Four hundred members of the Hmong and St. Paul community crowded into the Harriet Island Pavilion as rain fell, May 14, 2015, to witness the Purple Heart Ceremony.
148th Fighter Wing Excels at Combat Hammer
Posted: 2015-05-21 03:44 PM
HILL AIR FORCE BASE, Utah - Approximately 180 Airmen and Block 50 F-16's from the 148th Fighter Wing, Duluth, Minn. participated in an exercise known as Combat Hammer while at Hill AFB, Utah in early May 2015. Combat Hammer is a Weapons System Evaluation Program (WSEP) that evaluates weapon systems in their entirety.
While the exercise was about a week long for most 148FW Airmen, it was quite a bit longer for those Airmen actually building the bombs and missiles. "Typically, we are one of the first assets to show up at a deployment," said 2nd Lt. Mylii Pukema, 148FW Munitions Officer. "We show up about a week before most everyone else, so we can build up the weapons and have them ready when the jets arrive."
"It's a common misconception that weapons come already built," said Pukema. "Different weapons have different levels of configuration that have to happen. It can be a lot of detail that goes into configuring a weapon or it can be relatively simple, it just depends on the mission."
148FW Munition's Airmen were evaluated from the time the weapon came out of the box. How they practiced safety and followed tech data during the building of the weapon were key components to the evaluation process.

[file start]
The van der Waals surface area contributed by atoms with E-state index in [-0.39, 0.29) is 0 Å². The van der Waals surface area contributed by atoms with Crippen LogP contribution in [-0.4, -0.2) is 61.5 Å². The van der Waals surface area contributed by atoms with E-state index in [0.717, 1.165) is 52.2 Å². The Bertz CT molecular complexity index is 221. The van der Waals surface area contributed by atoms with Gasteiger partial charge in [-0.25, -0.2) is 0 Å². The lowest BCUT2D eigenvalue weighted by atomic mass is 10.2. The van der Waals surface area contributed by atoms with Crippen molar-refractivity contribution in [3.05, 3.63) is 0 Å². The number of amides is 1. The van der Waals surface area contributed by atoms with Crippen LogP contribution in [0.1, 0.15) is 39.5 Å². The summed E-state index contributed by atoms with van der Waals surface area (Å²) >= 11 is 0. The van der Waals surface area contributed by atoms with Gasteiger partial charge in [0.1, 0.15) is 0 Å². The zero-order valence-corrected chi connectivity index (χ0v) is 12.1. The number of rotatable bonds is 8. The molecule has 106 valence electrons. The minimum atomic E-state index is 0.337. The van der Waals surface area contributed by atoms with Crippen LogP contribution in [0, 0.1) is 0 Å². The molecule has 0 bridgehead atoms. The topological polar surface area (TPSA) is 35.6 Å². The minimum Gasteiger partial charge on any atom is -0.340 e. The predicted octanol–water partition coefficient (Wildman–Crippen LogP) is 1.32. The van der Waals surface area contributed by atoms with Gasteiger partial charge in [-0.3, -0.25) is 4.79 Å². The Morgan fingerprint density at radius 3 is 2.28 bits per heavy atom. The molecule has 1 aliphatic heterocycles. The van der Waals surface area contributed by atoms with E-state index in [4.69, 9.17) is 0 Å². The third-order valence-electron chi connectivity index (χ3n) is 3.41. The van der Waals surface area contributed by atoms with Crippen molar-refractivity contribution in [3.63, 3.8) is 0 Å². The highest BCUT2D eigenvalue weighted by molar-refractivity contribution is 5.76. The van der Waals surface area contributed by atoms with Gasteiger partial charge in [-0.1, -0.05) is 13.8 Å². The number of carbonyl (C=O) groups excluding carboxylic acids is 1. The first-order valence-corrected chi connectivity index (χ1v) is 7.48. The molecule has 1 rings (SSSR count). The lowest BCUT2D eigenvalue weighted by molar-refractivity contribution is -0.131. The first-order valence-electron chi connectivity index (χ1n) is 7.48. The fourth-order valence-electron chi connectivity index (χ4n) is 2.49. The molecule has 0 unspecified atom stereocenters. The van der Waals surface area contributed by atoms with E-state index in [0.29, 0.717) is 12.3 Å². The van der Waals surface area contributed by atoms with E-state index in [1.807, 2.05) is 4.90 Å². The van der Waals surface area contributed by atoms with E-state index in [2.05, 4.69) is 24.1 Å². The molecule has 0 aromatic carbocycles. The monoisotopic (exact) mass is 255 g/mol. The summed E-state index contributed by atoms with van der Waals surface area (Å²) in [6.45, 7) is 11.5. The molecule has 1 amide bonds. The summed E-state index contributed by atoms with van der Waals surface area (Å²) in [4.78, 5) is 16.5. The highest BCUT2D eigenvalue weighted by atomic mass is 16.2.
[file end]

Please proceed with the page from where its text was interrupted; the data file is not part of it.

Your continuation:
Red Bulls Welcome New Command Sergeant Major
Posted: 2015-05-17 10:38 AM
ROSEMOUNT, Minn. - Soldiers and family members of the 34th Red Bull Infantry Division gathered at the division headquarters Sunday, May 17, 2015 to witness the change of responsibility of the Division command sergeant major.
"We are here to say thank you and farewell to Command Sgt. Maj. Joel Arnold and welcome Command Sgt. Maj. John Lepowsky as the new command sergeant major of the 34th Infantry Division," said Brig. Gen. Benjamin Corell, assistant division commander of maneuver.
According to General Baron Friedrich von Steuben, inspector general of the Continental Army in 1779, "The choice of non-commissioned officers is an object of greatest importance: The order and discipline of a regiment depends so much on their behavior, that too much care cannot be taken in preferring none to that trust but those who by their merit and good conduct are entitled to it."